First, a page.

go ahead, make them a story, daddy

by Carl L. Biemiller

This story telling article appeared in Holiday Magazine

April 1946, Vol. 1, No. 2, Curtis Publishing Co.

Biemiller was with Holiday at it's inception as an Associate Editor. He later became the magazine's Executive Editor.

There are four boys at my house, one too small to make much of a dent yet. But ever since the other three could hear and understand a few simple words, I have been lying like a madman for their amusement.

It’s a toss-up as to who has the most fun, the kids, their mother who sees in the stories confirmation of some private ideas concerning her husband, or me. I knock myself out. And every man can do the same thing. All he needs is a passel of kids, which I understand, can be obtained through the usual channels. For “tell me a story” is a child’s theme song. That story need not be an epic. It need not be fancy, and, thank heavens, it doesn’t even have to make sense.

At my house, for instance, there are Nazi submarines that have been captured by fish. There is a delirious bluebird who flies north in midwinter under the impression that it is springtime. We have worms in red coats and polar bears who hate cold weather. There are crows that leave bicycles in the streets to be stolen by squirrels—not the squirrels who save war stamps, but some other ones, bad ones. We have a sea turtle named Gus Galapagos, pronounced like a Greek restaurant owner, who acts as an airplane carrier for a bird pal. And so help me, we have a character starkly named “belly-button” that came into being one anatomical night in defense of parenthood.

I used to worry about the things I was doing to tender young minds, but inasmuch as the tender young minds are beginning to look like tough steel traps, I quit worrying.

I suspect that the stories have something to do with it.

By and large, parental excursions into the realm of minstrelsy are of two types. There are the disciplinary, point-a-lesson, reason-for-rules stories and there are screwball yarns for sheer fun. Often the two can be combined. In any case, there is only one basic ingredient, and that is the incongruous. Jack, age 9, Carl, age 6 and Gary, age 5 can be mildly amused by the adventures of a boy on roller skates. But they howl when you tell them about… A little octopus who skated… the one whose father had eight arms and eight hairbrushes to beat him with when he didn’t put his skates in the window seat out of the way.

And they go nuttier than fruitcakes when they hear about the cat with four left feet…the one that always fell against the coffee table and made his mother unhappy. In case you’re interested, that cat later swapped with a friend who had four right feet, and everything came out dandy.

While the incongruous is essential at our house, there is another sure-fire recipe for a successful story. That is a device which, for lack of any name at all, I call the multiplural cognomen. The kids would chuckle at that to. The idea is never to call anything by a simple name, and to get as much alliteration into your titles as possible. After all, it is rude to call an animal like a bear just plain Bear. The one that hates cold weather is Paul, the Pretty Shivery Polar Bear. The bluebird, the delirious one, is named Boppo Bluebird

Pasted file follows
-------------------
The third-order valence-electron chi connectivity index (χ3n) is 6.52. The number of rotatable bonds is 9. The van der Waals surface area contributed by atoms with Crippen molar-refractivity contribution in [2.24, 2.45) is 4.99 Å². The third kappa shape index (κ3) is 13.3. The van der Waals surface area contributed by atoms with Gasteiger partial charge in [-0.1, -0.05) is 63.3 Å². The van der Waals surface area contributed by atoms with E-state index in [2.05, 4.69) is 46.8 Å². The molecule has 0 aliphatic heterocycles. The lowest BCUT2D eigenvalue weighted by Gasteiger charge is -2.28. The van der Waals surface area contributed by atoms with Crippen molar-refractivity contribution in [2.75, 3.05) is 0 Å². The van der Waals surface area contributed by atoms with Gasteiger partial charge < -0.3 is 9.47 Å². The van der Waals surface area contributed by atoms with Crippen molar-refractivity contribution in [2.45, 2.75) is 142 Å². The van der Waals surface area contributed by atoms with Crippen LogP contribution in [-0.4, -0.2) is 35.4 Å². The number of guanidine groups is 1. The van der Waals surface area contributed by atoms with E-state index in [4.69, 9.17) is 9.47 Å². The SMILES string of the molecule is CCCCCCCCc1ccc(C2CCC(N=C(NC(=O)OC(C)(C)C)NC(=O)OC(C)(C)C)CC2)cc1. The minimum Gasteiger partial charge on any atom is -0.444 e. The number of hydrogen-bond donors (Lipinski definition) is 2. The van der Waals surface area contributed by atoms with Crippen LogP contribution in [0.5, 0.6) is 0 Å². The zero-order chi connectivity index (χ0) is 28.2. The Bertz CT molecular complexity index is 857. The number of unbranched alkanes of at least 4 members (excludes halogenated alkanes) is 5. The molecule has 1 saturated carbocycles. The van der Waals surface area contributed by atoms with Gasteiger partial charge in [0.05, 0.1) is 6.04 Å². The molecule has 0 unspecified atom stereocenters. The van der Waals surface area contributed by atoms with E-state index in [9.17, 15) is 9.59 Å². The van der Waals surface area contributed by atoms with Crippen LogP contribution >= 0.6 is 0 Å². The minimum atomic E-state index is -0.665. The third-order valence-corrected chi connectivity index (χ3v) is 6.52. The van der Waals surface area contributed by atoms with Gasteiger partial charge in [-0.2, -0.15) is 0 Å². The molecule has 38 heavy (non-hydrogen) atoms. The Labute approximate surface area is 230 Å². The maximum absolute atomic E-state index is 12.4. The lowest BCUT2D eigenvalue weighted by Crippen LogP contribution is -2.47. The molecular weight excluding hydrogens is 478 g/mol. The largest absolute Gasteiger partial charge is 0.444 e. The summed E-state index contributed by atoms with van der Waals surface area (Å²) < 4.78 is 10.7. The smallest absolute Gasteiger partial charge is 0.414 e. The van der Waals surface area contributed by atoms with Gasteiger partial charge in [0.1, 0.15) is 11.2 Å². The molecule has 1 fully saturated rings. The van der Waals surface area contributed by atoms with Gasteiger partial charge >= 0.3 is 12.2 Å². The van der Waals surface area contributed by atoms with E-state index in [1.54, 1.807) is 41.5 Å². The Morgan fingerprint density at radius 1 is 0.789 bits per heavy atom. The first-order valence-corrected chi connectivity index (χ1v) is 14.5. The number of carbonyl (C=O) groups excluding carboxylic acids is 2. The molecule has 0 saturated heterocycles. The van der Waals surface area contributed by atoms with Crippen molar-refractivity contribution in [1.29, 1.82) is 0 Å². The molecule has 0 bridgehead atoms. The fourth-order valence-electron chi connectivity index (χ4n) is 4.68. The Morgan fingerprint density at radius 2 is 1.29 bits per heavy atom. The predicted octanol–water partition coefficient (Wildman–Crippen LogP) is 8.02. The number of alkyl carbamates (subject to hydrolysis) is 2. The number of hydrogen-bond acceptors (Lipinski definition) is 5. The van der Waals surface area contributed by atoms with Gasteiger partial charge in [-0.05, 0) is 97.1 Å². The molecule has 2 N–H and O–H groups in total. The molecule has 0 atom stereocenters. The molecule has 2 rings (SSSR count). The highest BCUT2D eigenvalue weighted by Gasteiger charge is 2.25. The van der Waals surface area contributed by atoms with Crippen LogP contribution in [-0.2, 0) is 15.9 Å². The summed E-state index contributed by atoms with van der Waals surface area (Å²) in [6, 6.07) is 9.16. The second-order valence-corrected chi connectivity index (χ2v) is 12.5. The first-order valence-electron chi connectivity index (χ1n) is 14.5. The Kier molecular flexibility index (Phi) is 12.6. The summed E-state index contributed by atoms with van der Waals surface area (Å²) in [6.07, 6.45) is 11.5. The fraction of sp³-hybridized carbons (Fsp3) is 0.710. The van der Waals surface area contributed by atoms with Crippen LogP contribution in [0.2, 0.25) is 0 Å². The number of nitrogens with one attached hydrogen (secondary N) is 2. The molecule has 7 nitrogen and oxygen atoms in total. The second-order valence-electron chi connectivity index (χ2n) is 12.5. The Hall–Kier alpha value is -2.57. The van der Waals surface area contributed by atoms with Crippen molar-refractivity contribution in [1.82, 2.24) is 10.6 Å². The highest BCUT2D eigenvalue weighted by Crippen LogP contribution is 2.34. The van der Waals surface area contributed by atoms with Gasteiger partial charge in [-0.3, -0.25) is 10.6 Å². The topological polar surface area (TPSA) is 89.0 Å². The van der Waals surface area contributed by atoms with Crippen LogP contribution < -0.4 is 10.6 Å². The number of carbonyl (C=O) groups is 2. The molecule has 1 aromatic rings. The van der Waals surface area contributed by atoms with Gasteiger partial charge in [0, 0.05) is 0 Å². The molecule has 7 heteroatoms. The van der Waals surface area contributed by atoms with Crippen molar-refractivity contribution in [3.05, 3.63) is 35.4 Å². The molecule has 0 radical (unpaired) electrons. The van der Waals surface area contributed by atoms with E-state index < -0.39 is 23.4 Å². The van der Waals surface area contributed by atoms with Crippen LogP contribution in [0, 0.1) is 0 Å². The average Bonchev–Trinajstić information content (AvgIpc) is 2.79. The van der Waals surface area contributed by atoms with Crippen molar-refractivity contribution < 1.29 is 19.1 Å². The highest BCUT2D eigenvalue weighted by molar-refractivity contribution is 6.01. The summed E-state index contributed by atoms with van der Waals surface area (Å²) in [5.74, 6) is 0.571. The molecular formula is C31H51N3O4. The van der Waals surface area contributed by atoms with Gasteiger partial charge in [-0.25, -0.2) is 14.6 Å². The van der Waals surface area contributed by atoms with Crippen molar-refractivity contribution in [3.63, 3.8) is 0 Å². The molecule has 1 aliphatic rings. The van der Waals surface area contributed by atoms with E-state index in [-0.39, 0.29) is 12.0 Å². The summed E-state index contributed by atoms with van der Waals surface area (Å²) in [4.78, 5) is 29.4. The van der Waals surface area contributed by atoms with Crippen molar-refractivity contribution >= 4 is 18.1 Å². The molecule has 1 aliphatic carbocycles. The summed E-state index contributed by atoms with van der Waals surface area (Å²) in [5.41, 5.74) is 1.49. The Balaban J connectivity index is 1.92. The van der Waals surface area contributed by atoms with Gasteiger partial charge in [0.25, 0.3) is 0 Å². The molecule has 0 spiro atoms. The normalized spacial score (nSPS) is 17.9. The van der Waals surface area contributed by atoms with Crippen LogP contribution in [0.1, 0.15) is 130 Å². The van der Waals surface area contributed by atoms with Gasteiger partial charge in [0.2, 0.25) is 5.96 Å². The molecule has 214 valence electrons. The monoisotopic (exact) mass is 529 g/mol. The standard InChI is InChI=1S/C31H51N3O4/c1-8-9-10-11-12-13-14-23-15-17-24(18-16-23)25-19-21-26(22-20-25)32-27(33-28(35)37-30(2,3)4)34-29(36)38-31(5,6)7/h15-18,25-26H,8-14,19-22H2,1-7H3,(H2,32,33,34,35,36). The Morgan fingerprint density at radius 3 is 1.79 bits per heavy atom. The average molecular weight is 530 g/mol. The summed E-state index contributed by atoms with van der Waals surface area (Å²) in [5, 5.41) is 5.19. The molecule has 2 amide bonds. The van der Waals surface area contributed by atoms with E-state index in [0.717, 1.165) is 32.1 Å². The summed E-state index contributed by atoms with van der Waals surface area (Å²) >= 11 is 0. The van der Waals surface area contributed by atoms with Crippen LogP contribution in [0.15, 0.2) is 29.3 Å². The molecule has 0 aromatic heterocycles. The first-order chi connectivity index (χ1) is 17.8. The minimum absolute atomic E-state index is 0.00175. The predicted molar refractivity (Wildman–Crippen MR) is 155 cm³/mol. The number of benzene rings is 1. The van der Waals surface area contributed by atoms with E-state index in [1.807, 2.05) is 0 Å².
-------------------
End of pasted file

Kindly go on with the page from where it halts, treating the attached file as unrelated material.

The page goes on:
Another certain success factor lies in letting the sprouts participate. This will also give you a breather and get you out of many a jam when your imagination bogs down. For instance, suppose you have a baby eagle that doesn’t want to learn to fly because he wants to be an airplane pilot and thinks that bird wings are not designed to proper aerodynamic specifications, you simply say, “Well, men, what do you think happened to that bird?”

They’ll tell you what happened to it, and leave you breathless. The above baby eagle, for instance, simply rescued a wrecked pilot who didn’t like airplanes because he wanted bird wings.

This active participation has many additional qualities. It improves the kids’ own appreciation of books, for instance. Many a night the boys will decide that it is my turn to have a story. They will then haul off and give me a variety of tales which they have garnered that day from a junket to the public library. Maybe I will learn about a character known as Michael Sebastian McKinley Smith that turns out to be a cat who owned that name for Sunday use. He was called plain Mike during the week. Or maybe I will meet the little princess that wanted the moon. Recently, son Jack who acquired a new accent due to several football broken teeth, has been introducing me to several versions of Kit Carson and other historical beings. I am also getting a liberal introduction to pensive fire horses, steam-engines-that-could, and several Biblical characters who need some cross-checking with the standard Bible.

In fact, I can hardly wait until the gents get bedded down for the night so I can sneak a look at their books myself. I read one about a boy’s trip up the Erie Canal the other night that was a dilly.

Child participation also has some strange results on the building of your stories. I give you this as a warning. Suppose you are all tucked into one chair, which will later cost $93 for re-upholstering, and you say, “Well, Gary, what would you like to hear tonight?”

“Tell me about a caterpillar,” answers the object of your question. “Tell me about a horse,” adds Carl. “Never mind that sissy stuff,” says Jack. “How about a big fight with airplanes?”